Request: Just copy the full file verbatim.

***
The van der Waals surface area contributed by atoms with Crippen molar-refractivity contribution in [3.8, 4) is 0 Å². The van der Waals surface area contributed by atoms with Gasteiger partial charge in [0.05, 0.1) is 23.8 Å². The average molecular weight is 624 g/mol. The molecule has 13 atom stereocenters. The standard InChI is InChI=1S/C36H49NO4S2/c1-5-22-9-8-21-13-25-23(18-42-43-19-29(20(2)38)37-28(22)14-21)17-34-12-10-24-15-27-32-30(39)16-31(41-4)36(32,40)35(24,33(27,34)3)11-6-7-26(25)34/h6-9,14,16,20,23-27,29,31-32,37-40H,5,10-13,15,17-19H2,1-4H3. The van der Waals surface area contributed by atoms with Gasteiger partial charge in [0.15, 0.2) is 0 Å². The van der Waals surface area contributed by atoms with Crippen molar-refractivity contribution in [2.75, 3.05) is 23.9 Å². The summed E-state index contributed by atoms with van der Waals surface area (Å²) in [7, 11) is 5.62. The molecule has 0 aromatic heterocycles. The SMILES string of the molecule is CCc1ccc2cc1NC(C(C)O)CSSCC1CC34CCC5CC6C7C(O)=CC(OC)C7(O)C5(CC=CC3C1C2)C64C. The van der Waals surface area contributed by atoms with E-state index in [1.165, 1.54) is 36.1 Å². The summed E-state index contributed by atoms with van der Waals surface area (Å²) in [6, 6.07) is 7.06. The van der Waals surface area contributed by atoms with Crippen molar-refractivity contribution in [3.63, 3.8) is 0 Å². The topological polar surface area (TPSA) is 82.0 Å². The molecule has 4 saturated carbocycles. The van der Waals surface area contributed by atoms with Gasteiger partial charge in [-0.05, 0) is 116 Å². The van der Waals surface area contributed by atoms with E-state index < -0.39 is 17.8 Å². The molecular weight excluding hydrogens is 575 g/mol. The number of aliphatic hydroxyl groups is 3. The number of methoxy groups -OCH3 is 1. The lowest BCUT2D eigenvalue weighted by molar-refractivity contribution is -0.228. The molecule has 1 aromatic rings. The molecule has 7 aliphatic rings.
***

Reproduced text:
The van der Waals surface area contributed by atoms with Crippen molar-refractivity contribution in [3.8, 4) is 0 Å². The van der Waals surface area contributed by atoms with Gasteiger partial charge in [0.05, 0.1) is 23.8 Å². The average molecular weight is 624 g/mol. The molecule has 13 atom stereocenters. The standard InChI is InChI=1S/C36H49NO4S2/c1-5-22-9-8-21-13-25-23(18-42-43-19-29(20(2)38)37-28(22)14-21)17-34-12-10-24-15-27-32-30(39)16-31(41-4)36(32,40)35(24,33(27,34)3)11-6-7-26(25)34/h6-9,14,16,20,23-27,29,31-32,37-40H,5,10-13,15,17-19H2,1-4H3. The van der Waals surface area contributed by atoms with Gasteiger partial charge in [0.15, 0.2) is 0 Å². The van der Waals surface area contributed by atoms with Crippen molar-refractivity contribution in [2.75, 3.05) is 23.9 Å². The summed E-state index contributed by atoms with van der Waals surface area (Å²) in [7, 11) is 5.62. The molecule has 0 aromatic heterocycles. The SMILES string of the molecule is CCc1ccc2cc1NC(C(C)O)CSSCC1CC34CCC5CC6C7C(O)=CC(OC)C7(O)C5(CC=CC3C1C2)C64C. The van der Waals surface area contributed by atoms with E-state index in [1.165, 1.54) is 36.1 Å². The summed E-state index contributed by atoms with van der Waals surface area (Å²) in [6, 6.07) is 7.06. The van der Waals surface area contributed by atoms with Crippen molar-refractivity contribution in [3.63, 3.8) is 0 Å². The topological polar surface area (TPSA) is 82.0 Å². The molecule has 4 saturated carbocycles. The van der Waals surface area contributed by atoms with Gasteiger partial charge in [-0.05, 0) is 116 Å². The van der Waals surface area contributed by atoms with E-state index < -0.39 is 17.8 Å². The molecular weight excluding hydrogens is 575 g/mol. The number of aliphatic hydroxyl groups is 3. The number of methoxy groups -OCH3 is 1. The lowest BCUT2D eigenvalue weighted by molar-refractivity contribution is -0.228. The molecule has 1 aromatic rings. The molecule has 7 aliphatic rings.